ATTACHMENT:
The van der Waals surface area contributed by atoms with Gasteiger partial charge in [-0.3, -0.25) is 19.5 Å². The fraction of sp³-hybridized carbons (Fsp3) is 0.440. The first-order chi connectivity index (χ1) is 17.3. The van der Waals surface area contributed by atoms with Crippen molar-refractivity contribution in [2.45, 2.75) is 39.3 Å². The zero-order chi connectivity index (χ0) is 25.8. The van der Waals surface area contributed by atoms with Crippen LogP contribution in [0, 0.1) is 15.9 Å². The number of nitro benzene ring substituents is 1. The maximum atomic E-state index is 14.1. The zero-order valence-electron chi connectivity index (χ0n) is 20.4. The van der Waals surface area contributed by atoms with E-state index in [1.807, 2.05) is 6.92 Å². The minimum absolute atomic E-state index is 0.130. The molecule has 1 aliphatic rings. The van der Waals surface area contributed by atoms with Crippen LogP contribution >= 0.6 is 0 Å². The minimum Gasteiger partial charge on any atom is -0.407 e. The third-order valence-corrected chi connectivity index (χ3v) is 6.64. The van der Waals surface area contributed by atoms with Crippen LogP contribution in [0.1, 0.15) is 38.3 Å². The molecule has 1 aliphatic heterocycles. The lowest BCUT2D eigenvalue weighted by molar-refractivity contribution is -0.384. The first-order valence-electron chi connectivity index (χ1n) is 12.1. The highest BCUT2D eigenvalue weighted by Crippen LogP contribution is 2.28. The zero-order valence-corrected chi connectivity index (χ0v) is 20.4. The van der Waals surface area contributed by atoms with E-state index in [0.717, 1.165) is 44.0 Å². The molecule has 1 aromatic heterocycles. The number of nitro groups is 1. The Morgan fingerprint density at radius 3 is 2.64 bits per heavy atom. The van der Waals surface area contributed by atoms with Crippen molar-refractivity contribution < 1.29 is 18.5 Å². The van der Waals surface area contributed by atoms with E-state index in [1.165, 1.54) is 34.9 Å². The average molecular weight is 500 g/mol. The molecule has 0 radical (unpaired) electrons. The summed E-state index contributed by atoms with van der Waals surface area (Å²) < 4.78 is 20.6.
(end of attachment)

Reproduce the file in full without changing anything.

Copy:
The van der Waals surface area contributed by atoms with Gasteiger partial charge in [-0.3, -0.25) is 19.5 Å². The fraction of sp³-hybridized carbons (Fsp3) is 0.440. The first-order chi connectivity index (χ1) is 17.3. The van der Waals surface area contributed by atoms with Crippen molar-refractivity contribution in [2.45, 2.75) is 39.3 Å². The zero-order chi connectivity index (χ0) is 25.8. The van der Waals surface area contributed by atoms with Crippen LogP contribution in [0, 0.1) is 15.9 Å². The number of nitro benzene ring substituents is 1. The maximum atomic E-state index is 14.1. The zero-order valence-electron chi connectivity index (χ0n) is 20.4. The van der Waals surface area contributed by atoms with E-state index in [1.807, 2.05) is 6.92 Å². The minimum absolute atomic E-state index is 0.130. The molecule has 1 aliphatic rings. The van der Waals surface area contributed by atoms with Crippen LogP contribution >= 0.6 is 0 Å². The minimum Gasteiger partial charge on any atom is -0.407 e. The third-order valence-corrected chi connectivity index (χ3v) is 6.64. The van der Waals surface area contributed by atoms with Crippen LogP contribution in [0.1, 0.15) is 38.3 Å². The molecule has 1 aliphatic heterocycles. The lowest BCUT2D eigenvalue weighted by molar-refractivity contribution is -0.384. The first-order valence-electron chi connectivity index (χ1n) is 12.1. The highest BCUT2D eigenvalue weighted by Crippen LogP contribution is 2.28. The zero-order valence-corrected chi connectivity index (χ0v) is 20.4. The van der Waals surface area contributed by atoms with E-state index in [0.717, 1.165) is 44.0 Å². The molecule has 1 aromatic heterocycles. The number of nitro groups is 1. The Morgan fingerprint density at radius 3 is 2.64 bits per heavy atom. The van der Waals surface area contributed by atoms with Crippen molar-refractivity contribution < 1.29 is 18.5 Å². The van der Waals surface area contributed by atoms with E-state index in [1.165, 1.54) is 34.9 Å². The average molecular weight is 500 g/mol. The molecule has 0 radical (unpaired) electrons. The summed E-state index contributed by atoms with van der Waals surface area (Å²) < 4.78 is 20.6.